Is stay-at-home dad necessary for female lawyers with kids? Firm embraces 'parenting while employed'
Photo from Shutterstock.
Lawyer Rebecca Geller left her BigLaw firm and struck out on her own in 2011 with the hope that she could spend part of her daytime hours with her children without harming her legal career.
At her old firm, Geller tells the New York Times, “I saw no role models who didn’t have a husband as a stay-at-home dad.”
Her new firm, the Geller Law Group in Fairfax, Virginia, is a “small-scale experiment in parenting while employed,” according to the Times article, written by Noam Scheiber. “And like all experiments, the reality has been messier than the theory.”
At the six-woman Geller Law Group, lawyers work at home unless they schedule a meeting in shared work space. Flexible work hours are encouraged. Litigation matters are limited because deadlines and court appearances make flexible schedules more difficult.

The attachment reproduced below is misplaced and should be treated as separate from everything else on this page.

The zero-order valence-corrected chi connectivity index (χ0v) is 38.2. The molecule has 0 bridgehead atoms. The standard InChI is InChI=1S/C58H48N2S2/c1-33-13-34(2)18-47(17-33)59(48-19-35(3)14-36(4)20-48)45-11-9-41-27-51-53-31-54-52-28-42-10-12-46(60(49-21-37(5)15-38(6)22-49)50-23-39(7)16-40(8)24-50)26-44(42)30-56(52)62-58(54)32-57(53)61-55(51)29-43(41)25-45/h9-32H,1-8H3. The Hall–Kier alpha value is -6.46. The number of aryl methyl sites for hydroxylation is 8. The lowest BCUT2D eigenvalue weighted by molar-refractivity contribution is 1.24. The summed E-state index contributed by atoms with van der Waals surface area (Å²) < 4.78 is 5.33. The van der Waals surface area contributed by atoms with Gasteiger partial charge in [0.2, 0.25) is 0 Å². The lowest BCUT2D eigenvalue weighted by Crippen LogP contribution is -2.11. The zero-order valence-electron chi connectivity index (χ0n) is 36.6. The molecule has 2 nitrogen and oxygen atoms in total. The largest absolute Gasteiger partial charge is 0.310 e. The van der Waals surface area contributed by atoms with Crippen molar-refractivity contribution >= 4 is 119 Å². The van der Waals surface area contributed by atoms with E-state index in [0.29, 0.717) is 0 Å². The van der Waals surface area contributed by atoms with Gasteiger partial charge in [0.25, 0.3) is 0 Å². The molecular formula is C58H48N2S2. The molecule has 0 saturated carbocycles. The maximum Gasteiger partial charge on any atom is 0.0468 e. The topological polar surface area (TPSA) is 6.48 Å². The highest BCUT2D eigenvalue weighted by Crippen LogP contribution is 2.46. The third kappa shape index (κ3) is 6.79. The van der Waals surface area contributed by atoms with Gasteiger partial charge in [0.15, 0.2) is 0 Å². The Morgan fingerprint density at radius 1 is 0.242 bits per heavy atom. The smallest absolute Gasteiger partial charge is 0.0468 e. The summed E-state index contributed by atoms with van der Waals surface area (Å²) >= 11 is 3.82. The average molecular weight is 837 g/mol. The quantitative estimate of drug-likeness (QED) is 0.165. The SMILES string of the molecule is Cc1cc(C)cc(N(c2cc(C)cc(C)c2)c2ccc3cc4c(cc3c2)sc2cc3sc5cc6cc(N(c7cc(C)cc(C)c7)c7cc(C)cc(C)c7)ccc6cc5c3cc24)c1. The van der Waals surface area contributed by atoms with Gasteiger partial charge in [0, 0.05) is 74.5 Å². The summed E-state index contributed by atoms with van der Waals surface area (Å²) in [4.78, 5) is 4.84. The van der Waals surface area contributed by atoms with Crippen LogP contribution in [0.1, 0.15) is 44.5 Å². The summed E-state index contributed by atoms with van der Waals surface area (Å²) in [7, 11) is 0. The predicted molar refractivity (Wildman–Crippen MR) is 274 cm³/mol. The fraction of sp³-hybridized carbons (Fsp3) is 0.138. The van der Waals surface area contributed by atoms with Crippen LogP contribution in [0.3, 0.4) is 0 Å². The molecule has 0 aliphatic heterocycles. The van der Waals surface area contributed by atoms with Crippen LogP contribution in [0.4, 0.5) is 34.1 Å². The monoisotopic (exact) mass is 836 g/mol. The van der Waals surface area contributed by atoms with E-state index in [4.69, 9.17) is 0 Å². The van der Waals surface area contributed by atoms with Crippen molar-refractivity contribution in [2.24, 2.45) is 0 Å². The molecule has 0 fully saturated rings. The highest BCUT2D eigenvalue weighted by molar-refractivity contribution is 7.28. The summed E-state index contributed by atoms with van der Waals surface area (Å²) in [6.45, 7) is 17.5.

The article notes that, in 2013, only 16.5 percent of law partners were women, though the number of men and women graduating from law school is about the same. Women lawyers cite the difficulties of combining law practice with caring for children as the most important reason for dropping off the partnership track, according to a 2007 study by the MIT Workplace Center.
Similar complaints surfaced at Mayer Brown, says Scheiber, who wrote a 2013 case study of the law firm. “One former Mayer Brown associate told me that when the firm’s female partners held seminars on achieving work-life balance, the advice was frequently ‘Outsource your life,’ which, they explained, meant finding a spouse willing to stay at home with children, or hiring a nanny, cook and housekeeper,’ ” Scheiber wrote in the Times article.
The Times article followed Geller partner Maria Simon and found that juggling work and home is still difficult, even in a family friendly law firm. Though Simon has flexibility to leave work for her son, she still works more than 60 hours a week. A client who is late to a meeting can disrupt the schedule. She makes about half the $250,000 to $300,000 she estimates she would make at a large law firm. And, if she becomes pregnant again, maternity leave isn’t as generous as at the big firms.
“It’s one of the conundrums of the work-life conflict,” the Times says. “Large firms have the resources to accommodate lawyers’ family obligations. They just aren’t very hospitable in practice.”